GTA lawsuit fails to defeat First Amendment defense
An appeals court in California ruled that Washington's lawsuit failed to demonstrate a probability of defeating the video game companies' First Amendment-based "transformative use" defense, which allows them to use copyrighted work, or in this instance Washington's likeness, for works that serve the public's interest.
Rockstar and Take-Two filed a motion to strike Washington's complaint in March 2011, claiming that their actions constituted as exercising their free speech rights, and presenting articles discussing the social issues in GTA:SA as evidence that the game involved matters of public interest. The trial court granted that motion, which Washington appealed.
Video games did not officially qualify for First Amendment protections until last year, when the U.S. Supreme Court ruled that games "communicate ideas through familiar literary devices and features distinctive to the medium," and should be afforded the same free speech protections as books, music, and movies.
Washington filed his lawsuit two years ago and sought $250 million in damages -- around 25 percent of what he said was GTA:SA's profits -- arguing that Rockstar misappropriated his likeness, identity, ideas, and life story for the 2004 game's hero CJ. He claims to be a back-up singer for rap group Cypress Hill, but the band denies he is affiliated with them in any way.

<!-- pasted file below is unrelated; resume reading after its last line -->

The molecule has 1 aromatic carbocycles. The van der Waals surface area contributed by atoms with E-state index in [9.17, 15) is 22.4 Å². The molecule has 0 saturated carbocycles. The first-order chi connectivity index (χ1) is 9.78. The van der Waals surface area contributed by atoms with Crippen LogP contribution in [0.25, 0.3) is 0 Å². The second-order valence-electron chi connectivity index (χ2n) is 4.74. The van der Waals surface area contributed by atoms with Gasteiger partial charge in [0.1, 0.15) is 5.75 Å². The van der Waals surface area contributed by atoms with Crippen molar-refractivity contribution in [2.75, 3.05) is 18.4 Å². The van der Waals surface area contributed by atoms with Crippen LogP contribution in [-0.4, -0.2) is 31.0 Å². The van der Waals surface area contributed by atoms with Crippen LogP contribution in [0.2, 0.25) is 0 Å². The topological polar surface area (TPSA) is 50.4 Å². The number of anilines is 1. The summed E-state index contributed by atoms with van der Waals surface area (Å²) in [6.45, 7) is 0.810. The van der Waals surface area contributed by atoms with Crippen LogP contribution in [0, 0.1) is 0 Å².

He met with members from the developer in 2003, spent time sharing his experiences growing up with street gangs, and gave them photos of himself. Washington is listed as one of GTA:SA's many models in the game's credits, and a Rockstar employee has previously admitted to taking in-game sceenshots of CJ to match Washington's poses in his own photos.
Despite that evidence, an appeals court upheld the trial court's decision this week and ruled Rockstar and Take-Two's alleged actions as protected under the First Amendment. According to court documents posted by Hollywood Reporter, the judge also found that Washington failed to provide sufficient evidence that CJ is based on his likeness.
"The main character CJ is a black male with a completely generic and somewhat variable appearance," said the judge. "Plaintiff is relying entirely on CJ's physical appearance in the game, but that appearance is so generic that it necessarily includes hundreds of other black males."
Pop band No Doubt filed a similar lawsuit against Activision several years ago over the use of their likenesses in Band Hero in an unauthorized manner -- players could force in-game avatars based on No Doubt's members to sing songs from other musicians -- but the game publisher eventually reached a settled with the group.
The court did not consider Band Hero's use of No Doubt's members' likenesses protected under the First Amendment or qualifying as transformative use because the game "does not transform the avatars into anything other than exact depictions of No Doubt's members doing exactly what they do as celebrities."
There are a number of similar ongoing lawsuits filed against Electronic Arts, for unauthorized use of athletes' likenesses in sports games like Madden NFL. EA has also attempted to argue that its First Amendment rights to free expression overruled the publicity rights of the athletes in those cases.